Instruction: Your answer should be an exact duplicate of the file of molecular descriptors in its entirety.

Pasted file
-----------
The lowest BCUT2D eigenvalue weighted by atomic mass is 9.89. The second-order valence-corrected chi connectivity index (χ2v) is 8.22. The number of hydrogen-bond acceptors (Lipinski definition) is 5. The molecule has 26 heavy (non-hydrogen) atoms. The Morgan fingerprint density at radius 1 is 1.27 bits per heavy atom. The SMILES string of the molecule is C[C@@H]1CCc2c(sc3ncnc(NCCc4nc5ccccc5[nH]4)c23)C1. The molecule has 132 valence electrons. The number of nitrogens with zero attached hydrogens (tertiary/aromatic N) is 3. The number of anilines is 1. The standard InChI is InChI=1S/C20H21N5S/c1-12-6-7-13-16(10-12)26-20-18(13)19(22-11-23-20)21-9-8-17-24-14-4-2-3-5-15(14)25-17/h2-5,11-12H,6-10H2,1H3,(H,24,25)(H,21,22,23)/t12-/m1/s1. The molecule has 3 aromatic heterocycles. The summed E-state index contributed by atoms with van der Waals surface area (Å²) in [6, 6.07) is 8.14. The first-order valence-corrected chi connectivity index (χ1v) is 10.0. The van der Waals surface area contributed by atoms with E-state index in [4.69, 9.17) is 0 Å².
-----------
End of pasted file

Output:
The lowest BCUT2D eigenvalue weighted by atomic mass is 9.89. The second-order valence-corrected chi connectivity index (χ2v) is 8.22. The number of hydrogen-bond acceptors (Lipinski definition) is 5. The molecule has 26 heavy (non-hydrogen) atoms. The Morgan fingerprint density at radius 1 is 1.27 bits per heavy atom. The SMILES string of the molecule is C[C@@H]1CCc2c(sc3ncnc(NCCc4nc5ccccc5[nH]4)c23)C1. The molecule has 132 valence electrons. The number of nitrogens with zero attached hydrogens (tertiary/aromatic N) is 3. The number of anilines is 1. The standard InChI is InChI=1S/C20H21N5S/c1-12-6-7-13-16(10-12)26-20-18(13)19(22-11-23-20)21-9-8-17-24-14-4-2-3-5-15(14)25-17/h2-5,11-12H,6-10H2,1H3,(H,24,25)(H,21,22,23)/t12-/m1/s1. The molecule has 3 aromatic heterocycles. The summed E-state index contributed by atoms with van der Waals surface area (Å²) in [6, 6.07) is 8.14. The first-order valence-corrected chi connectivity index (χ1v) is 10.0. The van der Waals surface area contributed by atoms with E-state index in [4.69, 9.17) is 0 Å².